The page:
His blog also has some fascinating stuff about early Christianity and the New Testament: https://ehrmanblog.org/

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Ah yeah I meant to mention Apollonius, although I don't have much to say on the subject other than that he's also been suggested as a Jesus model.

The apocalyptic prophet thing isn't crazy either. I'll be going into that a bit in chapter 3. There was a lot of that going around in Judea at the time, but the tl;dr is that it doesn't quite fit because those guys were violent maniacs that had nothing in common with Jesus really aside from being Jewish preachers. There also isn't really a logical path from some rando street preacher in a backwater inhabited by a hated minority to a world religion enthusiastically embraced by the entire Roman empire.

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Jul 29, 2022·edited Jul 29, 2022Liked by John Carter

A point about apocalypticism. Technically this refers to a species of literature that was used to record or communicate beliefs via imagery and narrative that are closer to fantasy literature than anything else. The apocalyptic texts of both Old and New Testaments served as political pamphlets and chronicles for very explicit purposes that are almost limitless in their obscurity today. But I would never assume that the original authors or readers/listeners were confused about any of the meanings or references. The value of apocalyptic literature to subsequent generations is that it lends itself to supporting just about anything....it is rocket fuel for mobilising people.

A word of caution about making assumptions re cultural appropriation: many, perhaps most, Jews in the ancient world lived outside of Judea proper. At one stage 10% of the Roman Empire were Jews of one sort or another. Pre-Exilic Judaism was not a single religion, but a spectrum of beliefs, cults and communities deeply divided by politics, language and culture. Judaic beliefs were incorporated into syncretic religious practices across both the Roman and Persian empires.

The rationality/urgency of developing a state-approved or elite-sponsored Judaic cult for Greek speaking Jews or near-Jews would have derived from the potential danger that the conversion of non-Jews posed to the status quo. In the Hellenistic era Judaism (if one can even speak of a single religion) was a proselytising faith. The nobility in several of the Semitic provinces of the Persian empire had converted to one or other form of Judaism, most famously the royal family in Adiabene. Many centuries after Christ, the Eastern Roman Empire lost control of most of the Near East to tribes following a cult that had metabolised both Judaic apocalyptcism and Old Testament tradition.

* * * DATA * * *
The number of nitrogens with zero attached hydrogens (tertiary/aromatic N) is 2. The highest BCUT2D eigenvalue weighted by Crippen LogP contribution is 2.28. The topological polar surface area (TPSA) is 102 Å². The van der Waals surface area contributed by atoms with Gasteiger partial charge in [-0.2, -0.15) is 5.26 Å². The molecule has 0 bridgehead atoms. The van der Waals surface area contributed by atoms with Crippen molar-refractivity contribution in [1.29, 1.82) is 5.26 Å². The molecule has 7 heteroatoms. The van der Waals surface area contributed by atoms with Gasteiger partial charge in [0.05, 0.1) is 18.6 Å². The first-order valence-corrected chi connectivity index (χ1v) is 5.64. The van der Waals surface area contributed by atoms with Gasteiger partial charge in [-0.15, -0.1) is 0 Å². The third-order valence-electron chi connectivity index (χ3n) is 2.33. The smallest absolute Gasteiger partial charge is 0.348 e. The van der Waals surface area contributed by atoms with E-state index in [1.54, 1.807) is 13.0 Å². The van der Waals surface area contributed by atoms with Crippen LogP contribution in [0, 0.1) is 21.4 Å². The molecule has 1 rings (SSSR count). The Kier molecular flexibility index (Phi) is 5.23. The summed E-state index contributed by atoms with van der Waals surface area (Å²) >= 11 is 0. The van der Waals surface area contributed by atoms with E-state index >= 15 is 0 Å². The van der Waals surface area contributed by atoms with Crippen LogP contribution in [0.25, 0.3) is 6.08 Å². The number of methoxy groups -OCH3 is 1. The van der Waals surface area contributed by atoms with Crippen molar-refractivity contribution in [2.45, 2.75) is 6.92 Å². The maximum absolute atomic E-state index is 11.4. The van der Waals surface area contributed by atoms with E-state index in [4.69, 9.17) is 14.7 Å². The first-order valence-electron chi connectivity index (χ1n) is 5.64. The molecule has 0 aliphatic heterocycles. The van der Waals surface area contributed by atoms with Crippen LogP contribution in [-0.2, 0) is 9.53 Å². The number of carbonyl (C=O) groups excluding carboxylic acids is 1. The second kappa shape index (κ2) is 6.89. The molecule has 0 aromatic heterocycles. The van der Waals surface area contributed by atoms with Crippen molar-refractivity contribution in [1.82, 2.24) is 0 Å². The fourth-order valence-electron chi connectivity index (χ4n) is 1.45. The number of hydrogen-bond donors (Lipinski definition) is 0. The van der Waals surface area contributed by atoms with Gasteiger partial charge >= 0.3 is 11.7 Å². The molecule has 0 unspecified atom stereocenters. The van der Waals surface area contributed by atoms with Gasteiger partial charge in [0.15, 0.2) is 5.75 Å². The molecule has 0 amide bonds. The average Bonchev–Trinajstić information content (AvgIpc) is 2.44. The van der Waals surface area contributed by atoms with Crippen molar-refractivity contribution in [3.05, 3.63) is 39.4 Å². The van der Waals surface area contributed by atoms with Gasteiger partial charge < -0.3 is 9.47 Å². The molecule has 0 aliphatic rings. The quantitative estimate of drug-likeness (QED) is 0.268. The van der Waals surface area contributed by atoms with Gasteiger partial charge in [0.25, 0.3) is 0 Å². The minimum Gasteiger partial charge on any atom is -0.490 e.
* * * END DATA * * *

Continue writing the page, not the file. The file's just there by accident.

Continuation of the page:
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Exactly correct regarding the nature of apocalyptic literature.

Your point about the political utility of a Judaic cult that would ease the assimilation of Judaic peoples into the imperial community anticipates one of the directions this essay will go in.

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It just occurred to me that there was a degree of symmetry to the formation of religious traditions in the ancient world. Christianity was developed or curated to pacify the western rim of the Near East by breaking with the established traditions specific to one people, while modern post-Second Temple Judaism developed further east in Mesopotamia (which became the centre of gravity of the Jewish world until the high middle ages) to maintain the loyalties of a native population formed by the same traditions (originally brought by exiles, later adapted and successfully proselytised to neighbours). In both cases the process was possible because the people involved in finalising the relevant texts were urban dwellers subject to cultural and political forces that they could not disrupt and to which they had to accommodate. The social and cultural distance from agriculture and the ancient fertility rites that had shaped religion originally created opportunities for the accelerated evolution of narratives via 'revelation', 'prophecy'.

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You make a good point about there not being a logical path from backwater street preaching to world religion. I guess that would be true no matter who Jesus actually would have been historically. Of course, Paul was really the guy that took Christianity to the pagan masses; without him it would have probably stayed a small sect within the ancient Jewish world.

What you said about apocalyptic preachers being violent maniacs made me think of Terry Gilliam's hilarious performance as a street preacher in Life of Brian: https://youtu.be/hmyuE0NpNgE

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Life of Brian is one of the greatest movies ever made.

Don't worry - Paul plays a big role in this story.

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Yes, to Life of Brian -- on so many levels.